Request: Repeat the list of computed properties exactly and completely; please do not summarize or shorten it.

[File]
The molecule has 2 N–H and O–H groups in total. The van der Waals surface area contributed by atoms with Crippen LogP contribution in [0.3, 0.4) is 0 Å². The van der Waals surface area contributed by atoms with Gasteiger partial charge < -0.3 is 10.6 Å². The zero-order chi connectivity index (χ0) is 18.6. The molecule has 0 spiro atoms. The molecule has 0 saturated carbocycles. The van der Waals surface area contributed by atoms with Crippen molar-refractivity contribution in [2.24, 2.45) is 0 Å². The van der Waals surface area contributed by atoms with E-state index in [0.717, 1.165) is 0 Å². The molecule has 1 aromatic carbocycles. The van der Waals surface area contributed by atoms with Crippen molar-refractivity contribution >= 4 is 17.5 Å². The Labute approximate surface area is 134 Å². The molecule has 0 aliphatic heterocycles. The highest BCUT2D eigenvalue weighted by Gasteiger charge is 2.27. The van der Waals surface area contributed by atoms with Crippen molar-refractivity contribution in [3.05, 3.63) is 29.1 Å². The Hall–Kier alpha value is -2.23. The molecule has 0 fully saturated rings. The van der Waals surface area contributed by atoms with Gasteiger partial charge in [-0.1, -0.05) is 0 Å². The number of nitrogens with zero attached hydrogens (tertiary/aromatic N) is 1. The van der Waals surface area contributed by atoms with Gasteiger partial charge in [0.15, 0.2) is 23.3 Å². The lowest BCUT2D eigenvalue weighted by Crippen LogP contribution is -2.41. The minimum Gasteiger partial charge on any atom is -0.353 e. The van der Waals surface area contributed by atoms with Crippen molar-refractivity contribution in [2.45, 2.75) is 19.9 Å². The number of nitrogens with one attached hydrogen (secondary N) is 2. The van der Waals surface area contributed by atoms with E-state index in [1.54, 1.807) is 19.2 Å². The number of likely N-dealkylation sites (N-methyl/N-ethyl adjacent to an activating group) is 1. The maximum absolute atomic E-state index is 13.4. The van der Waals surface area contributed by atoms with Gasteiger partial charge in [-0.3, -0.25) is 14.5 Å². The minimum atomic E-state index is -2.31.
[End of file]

The molecule has 2 N–H and O–H groups in total. The van der Waals surface area contributed by atoms with Crippen LogP contribution in [0.3, 0.4) is 0 Å². The van der Waals surface area contributed by atoms with Gasteiger partial charge < -0.3 is 10.6 Å². The zero-order chi connectivity index (χ0) is 18.6. The molecule has 0 spiro atoms. The molecule has 0 saturated carbocycles. The van der Waals surface area contributed by atoms with Crippen molar-refractivity contribution in [2.24, 2.45) is 0 Å². The van der Waals surface area contributed by atoms with E-state index in [0.717, 1.165) is 0 Å². The molecule has 1 aromatic carbocycles. The van der Waals surface area contributed by atoms with Crippen molar-refractivity contribution >= 4 is 17.5 Å². The Labute approximate surface area is 134 Å². The molecule has 0 aliphatic heterocycles. The highest BCUT2D eigenvalue weighted by Gasteiger charge is 2.27. The van der Waals surface area contributed by atoms with Crippen molar-refractivity contribution in [3.05, 3.63) is 29.1 Å². The Hall–Kier alpha value is -2.23. The molecule has 0 fully saturated rings. The van der Waals surface area contributed by atoms with Gasteiger partial charge in [-0.1, -0.05) is 0 Å². The number of nitrogens with zero attached hydrogens (tertiary/aromatic N) is 1. The van der Waals surface area contributed by atoms with Gasteiger partial charge in [0.15, 0.2) is 23.3 Å². The lowest BCUT2D eigenvalue weighted by Crippen LogP contribution is -2.41. The minimum Gasteiger partial charge on any atom is -0.353 e. The van der Waals surface area contributed by atoms with Crippen molar-refractivity contribution in [2.45, 2.75) is 19.9 Å². The number of nitrogens with one attached hydrogen (secondary N) is 2. The van der Waals surface area contributed by atoms with E-state index in [1.54, 1.807) is 19.2 Å². The number of likely N-dealkylation sites (N-methyl/N-ethyl adjacent to an activating group) is 1. The maximum absolute atomic E-state index is 13.4. The van der Waals surface area contributed by atoms with Gasteiger partial charge in [-0.3, -0.25) is 14.5 Å². The minimum atomic E-state index is -2.31.